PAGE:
Till now, there is no real evidence to suggest that the political parties are especially interested in the fate of the Al-Kadhimi cabinet. Every side is negotiating for the sake of their interests, every party describes itself as the legal representative of its sectarian group and every party has its special geopolitical dogma. This is leading to creating further conflicts with the very concept of the state.

At present, there is serious talk about the nature of the disputes between Al-Kadhimi and the other political factions, especially the PMFs, concerning the security ministries. The paramilitary groups want to impose their word on the security scene and prevent Al-Kadhimi from managing such sensitive institutions. This means that suspicions between them have increased and trust might collapse earlier than what many writers have anticipated. For his part, Al-Kadhimi is still trying to keep his firm grip on the intelligence service. All this tells us how relations between them will develop in the next months.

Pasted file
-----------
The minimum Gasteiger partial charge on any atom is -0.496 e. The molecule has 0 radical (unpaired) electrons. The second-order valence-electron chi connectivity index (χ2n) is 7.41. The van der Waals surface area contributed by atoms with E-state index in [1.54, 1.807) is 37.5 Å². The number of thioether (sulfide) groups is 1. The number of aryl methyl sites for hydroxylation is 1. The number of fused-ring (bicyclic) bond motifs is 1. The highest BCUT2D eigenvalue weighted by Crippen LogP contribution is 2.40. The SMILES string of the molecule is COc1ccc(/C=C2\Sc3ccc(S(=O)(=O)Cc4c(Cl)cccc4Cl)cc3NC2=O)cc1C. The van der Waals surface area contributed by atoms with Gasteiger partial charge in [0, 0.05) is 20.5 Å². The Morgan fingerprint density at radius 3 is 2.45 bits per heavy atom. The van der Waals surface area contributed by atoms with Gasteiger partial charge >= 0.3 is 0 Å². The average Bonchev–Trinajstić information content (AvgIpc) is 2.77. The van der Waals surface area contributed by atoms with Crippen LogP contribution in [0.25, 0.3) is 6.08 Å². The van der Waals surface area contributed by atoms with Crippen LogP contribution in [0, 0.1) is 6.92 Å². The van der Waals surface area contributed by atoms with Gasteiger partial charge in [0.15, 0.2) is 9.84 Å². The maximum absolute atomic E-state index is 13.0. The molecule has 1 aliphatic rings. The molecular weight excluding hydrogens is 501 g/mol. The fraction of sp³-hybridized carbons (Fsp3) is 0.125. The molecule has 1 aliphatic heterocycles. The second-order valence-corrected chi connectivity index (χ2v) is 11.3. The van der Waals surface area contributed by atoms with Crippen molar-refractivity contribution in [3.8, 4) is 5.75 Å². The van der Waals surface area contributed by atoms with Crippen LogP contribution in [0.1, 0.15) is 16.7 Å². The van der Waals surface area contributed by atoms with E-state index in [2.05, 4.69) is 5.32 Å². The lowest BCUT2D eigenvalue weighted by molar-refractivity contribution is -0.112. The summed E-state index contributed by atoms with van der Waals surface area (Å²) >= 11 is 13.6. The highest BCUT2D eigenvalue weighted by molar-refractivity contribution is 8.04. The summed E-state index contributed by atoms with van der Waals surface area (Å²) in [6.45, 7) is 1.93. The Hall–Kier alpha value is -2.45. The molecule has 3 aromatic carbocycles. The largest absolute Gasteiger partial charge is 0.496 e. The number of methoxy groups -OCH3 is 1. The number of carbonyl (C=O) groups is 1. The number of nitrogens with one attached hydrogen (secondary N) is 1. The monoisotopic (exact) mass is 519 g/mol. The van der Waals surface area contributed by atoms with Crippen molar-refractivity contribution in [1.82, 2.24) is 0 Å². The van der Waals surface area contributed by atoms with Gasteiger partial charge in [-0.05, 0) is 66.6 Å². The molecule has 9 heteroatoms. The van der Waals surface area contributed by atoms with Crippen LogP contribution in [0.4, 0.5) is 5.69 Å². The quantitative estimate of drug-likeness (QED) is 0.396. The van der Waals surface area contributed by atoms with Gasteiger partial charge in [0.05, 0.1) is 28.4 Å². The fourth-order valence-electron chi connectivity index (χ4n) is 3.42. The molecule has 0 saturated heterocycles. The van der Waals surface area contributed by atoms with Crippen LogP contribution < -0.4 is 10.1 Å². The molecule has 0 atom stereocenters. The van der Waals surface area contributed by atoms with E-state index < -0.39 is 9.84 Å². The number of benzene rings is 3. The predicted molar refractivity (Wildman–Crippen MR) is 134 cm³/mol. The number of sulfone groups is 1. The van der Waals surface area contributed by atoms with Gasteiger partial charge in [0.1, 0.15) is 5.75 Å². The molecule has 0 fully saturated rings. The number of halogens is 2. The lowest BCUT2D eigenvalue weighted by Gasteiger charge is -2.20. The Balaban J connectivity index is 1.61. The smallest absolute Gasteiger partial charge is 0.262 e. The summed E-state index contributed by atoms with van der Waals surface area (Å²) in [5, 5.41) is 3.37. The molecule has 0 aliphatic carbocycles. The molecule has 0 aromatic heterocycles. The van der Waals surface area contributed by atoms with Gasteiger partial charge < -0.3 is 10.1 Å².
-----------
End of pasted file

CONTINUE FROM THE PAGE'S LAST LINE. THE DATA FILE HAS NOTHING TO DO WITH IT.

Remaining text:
What they are demanding from Al-Kadhimi is to find a solution to the American presence in Iraq. The PMFs want him to implement the decision taken by the Iraqi parliament calling for the American withdrawal from the country. If he refuses to respond to this, they will accuse him of being an American agent. In turn, America is looking forward to his role of securing its US Embassy and its military bases from the missile attacks launched by these groups. If he does not do so, he would face a sharp American reaction. Therefore, it can be said he is facing a hard position between all these forces.